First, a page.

CLIO FINAL - page 8

trol economically viable areas. The disregard for the
peoples and geography of Africa can be seen by the
“spheres of influence” decided at the conference, as
nations drew nonsensical lines onto a map of Africa
they knew nothing about, with no thought to the
possibility they were claiming land that was already
owned.
Christianity, therefore, was necessary to
attempt to justify the selfish and economically- ori-
ented seizure of African land. Christianity was, and
to a large extent remains, the basis forWestern
morality. This was especially prevalent inVictorian
England, which was experiencing a cultural reaction
to the Romantic era. QueenVictoria was crowned
in 1837, her reign triggering a departure from the
relative sexual openness and looser enforcement
of conformity to Christian morality in the Georgian
era. Instead, theVictorian era saw a focus on strict
outward conformity to traditional Christian mor-
al codes. Countries throughout Europe were also
undergoing similar changes, such as theWilhem-
ine period in Germany, characterised by its rigidly
conservative attitudes. Thus at the time of the
scramble for Africa, the mentality was one of strong
religious morality. This goes some way to help us
understand how willing Europeans were to impart
colonial rule- and with it, their culture, attempting
to erase the rich and varied history and culture
already in existence- onto Africa. The Christian
moral obligation to ‘bestow’ modern civilisation –
which to colonials meantWestern civilisation – onto
Africans could be used to justify the callous and
inhumane way with which colonials claimed African
land for their own. Christian missionaries especially
believed all forms of religion which were not Chris-
tian to be evil, and took advantage of colonial rule
to replace primal African religions with Christianity.
The belief in exporting superior Christian moral
values- or ‘civilising’ the colonies- can be seen in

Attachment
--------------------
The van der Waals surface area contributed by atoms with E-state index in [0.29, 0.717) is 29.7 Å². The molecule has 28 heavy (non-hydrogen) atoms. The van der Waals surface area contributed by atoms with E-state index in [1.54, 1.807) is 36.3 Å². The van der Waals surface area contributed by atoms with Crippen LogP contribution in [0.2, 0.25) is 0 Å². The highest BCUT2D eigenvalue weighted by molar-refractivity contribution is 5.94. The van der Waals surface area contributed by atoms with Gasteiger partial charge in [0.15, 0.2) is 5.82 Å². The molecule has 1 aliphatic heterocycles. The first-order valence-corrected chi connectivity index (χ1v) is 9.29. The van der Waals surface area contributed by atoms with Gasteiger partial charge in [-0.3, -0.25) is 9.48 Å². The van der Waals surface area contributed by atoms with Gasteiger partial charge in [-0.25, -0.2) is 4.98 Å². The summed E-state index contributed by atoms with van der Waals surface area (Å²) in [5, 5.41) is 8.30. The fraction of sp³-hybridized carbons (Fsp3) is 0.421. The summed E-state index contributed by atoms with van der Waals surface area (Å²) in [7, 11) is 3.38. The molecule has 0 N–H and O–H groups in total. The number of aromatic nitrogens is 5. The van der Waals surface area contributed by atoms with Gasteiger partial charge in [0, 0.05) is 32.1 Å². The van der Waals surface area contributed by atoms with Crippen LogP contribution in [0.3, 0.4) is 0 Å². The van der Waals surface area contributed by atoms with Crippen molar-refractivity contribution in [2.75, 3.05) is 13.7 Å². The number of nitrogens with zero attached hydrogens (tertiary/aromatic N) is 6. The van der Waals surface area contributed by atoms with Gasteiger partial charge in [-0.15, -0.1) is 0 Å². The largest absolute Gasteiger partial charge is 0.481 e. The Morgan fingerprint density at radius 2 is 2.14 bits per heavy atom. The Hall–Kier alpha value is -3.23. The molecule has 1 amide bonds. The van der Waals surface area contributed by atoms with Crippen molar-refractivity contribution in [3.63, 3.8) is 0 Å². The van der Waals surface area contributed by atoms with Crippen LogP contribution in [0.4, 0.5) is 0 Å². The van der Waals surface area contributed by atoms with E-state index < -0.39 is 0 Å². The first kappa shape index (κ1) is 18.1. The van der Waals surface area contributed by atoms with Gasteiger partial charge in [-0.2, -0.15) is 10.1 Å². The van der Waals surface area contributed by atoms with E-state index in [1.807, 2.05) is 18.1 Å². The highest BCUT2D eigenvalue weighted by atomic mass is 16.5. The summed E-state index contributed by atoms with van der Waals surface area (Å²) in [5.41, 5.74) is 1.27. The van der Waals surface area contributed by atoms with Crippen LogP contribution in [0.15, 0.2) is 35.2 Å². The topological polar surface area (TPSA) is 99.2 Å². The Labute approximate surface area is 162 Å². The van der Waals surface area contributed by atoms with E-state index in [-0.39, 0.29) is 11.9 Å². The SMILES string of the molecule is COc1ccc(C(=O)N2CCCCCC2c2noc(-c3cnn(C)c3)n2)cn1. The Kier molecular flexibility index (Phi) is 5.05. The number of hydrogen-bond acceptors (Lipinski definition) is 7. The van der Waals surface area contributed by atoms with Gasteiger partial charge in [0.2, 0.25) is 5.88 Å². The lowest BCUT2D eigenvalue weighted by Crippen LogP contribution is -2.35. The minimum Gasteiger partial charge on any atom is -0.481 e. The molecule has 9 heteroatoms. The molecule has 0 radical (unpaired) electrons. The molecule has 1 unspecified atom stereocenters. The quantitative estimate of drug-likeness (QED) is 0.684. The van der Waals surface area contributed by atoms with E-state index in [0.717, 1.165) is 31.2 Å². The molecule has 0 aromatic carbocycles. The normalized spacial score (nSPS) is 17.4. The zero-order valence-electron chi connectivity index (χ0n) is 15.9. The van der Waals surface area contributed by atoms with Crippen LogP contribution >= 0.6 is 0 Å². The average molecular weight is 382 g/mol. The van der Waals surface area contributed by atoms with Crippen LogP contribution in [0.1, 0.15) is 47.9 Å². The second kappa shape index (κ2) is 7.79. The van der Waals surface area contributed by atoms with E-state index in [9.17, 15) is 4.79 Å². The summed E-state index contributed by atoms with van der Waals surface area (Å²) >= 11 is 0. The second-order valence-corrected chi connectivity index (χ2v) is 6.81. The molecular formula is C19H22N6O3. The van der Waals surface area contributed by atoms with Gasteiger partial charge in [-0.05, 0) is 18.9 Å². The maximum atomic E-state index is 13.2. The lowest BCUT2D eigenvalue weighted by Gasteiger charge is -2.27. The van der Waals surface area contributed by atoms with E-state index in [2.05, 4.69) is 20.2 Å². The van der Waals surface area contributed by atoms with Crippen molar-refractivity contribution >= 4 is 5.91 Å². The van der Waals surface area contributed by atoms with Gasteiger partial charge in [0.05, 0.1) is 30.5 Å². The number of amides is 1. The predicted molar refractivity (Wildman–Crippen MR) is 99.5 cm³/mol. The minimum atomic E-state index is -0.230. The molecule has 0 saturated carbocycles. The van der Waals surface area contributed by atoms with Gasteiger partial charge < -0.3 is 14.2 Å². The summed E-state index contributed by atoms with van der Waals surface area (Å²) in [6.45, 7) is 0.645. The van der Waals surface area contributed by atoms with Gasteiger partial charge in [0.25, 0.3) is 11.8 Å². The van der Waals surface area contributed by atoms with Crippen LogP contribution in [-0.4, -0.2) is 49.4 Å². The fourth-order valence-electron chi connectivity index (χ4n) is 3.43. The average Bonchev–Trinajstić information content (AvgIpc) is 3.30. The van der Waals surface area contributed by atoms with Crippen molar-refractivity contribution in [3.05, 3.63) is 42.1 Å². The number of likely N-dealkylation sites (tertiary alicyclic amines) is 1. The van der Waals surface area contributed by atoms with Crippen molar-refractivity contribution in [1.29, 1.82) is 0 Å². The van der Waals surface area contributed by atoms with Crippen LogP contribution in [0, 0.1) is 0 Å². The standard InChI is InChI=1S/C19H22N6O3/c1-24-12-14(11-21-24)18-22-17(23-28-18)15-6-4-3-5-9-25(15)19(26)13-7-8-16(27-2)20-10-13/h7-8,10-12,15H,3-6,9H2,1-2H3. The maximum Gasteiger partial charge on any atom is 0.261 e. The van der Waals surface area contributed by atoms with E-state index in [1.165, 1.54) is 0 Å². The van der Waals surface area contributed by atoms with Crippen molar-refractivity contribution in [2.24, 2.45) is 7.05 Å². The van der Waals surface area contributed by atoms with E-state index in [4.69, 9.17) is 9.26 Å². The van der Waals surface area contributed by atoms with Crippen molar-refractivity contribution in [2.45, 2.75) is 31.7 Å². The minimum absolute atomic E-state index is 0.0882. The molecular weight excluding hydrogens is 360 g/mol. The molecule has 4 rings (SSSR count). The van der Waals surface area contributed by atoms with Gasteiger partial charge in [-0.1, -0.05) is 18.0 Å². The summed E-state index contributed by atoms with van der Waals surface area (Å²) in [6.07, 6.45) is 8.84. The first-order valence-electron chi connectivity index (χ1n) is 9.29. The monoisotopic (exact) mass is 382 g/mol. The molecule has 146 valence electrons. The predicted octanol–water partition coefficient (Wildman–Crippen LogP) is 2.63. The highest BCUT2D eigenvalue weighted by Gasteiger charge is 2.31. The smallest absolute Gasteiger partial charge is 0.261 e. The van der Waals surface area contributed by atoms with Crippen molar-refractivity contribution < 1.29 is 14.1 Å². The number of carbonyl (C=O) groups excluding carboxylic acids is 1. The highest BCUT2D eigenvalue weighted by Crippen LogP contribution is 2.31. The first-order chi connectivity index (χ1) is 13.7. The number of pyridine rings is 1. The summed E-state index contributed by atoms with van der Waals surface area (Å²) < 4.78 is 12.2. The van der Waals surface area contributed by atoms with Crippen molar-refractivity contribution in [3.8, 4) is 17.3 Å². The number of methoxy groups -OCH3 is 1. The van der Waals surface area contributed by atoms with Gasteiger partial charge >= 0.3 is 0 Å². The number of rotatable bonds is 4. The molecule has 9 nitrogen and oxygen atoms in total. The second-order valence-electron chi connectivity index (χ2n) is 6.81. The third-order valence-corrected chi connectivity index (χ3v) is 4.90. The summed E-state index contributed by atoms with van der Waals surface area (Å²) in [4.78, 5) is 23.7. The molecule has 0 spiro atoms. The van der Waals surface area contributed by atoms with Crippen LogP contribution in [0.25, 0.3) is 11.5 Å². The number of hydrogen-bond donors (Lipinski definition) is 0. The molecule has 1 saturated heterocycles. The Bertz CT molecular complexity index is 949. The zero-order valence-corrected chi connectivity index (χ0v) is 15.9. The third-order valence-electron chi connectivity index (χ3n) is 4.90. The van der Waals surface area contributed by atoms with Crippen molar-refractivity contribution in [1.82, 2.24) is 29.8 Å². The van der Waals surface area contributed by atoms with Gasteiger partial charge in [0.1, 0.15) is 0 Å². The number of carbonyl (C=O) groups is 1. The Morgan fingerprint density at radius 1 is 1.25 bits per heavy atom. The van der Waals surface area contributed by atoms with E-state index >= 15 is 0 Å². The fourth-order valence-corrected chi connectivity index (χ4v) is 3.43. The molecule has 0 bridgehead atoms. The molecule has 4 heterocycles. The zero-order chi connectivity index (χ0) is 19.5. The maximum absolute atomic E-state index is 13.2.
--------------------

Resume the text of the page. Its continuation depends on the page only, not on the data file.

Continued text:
Article 6 from the Berlin Conference, which outlined
the need for colonial rulers to “improve” their “mor-
al and material wellbeing”, highlighting the extent
to which white Christian colonials felt their Christian
morality superseded the culture and ideals of those
of African countries. More explicitly, in his memoir
as a Christian missionary, the monk Daniel Kulmer
Flickinger describes Ethiopia:
“The only reason why our theologi-
cal views are not as foolish and corrupting
[as those of the Ethiopians], and that we
are not believers in witchcraft, devil- wor-
ship, and a thousand other foolish things,
is simply because
the light of Heaven
shines upon us.
By describing Ethiopian religion as a be-
lief in “witchcraft and devil-worship” and calling it
“foolish”, Kulmer highlights that the colonial belief
that they were acting with the blessing of God- with
the “light of Heaven”- allowed colonisers to treat
traditional African religions as not only inferior but
as evil and thus in need of eradication and replace-
ment withWestern Christianity. Furthermore,
Kulmer’s certainty highlights the strength of the
mentality of Christian superiority, which was key
in allowing colonisers to mistreat Africans, such as
in the Belgium- owned Congo. Without the sincere
belief that they were acting for the benefit of the
continent, it would have been very difficult to for
colonials to morally justify the dehumanisation of
Africans and their religions not only to others but to
themselves.
Military advancements due to the indus-
trialisation of European powers were also key to
facilitating the misguided belief their culture and
religion was superior to that of Africans. Before Eu-
ropean rule was imposed upon the majority of Af-
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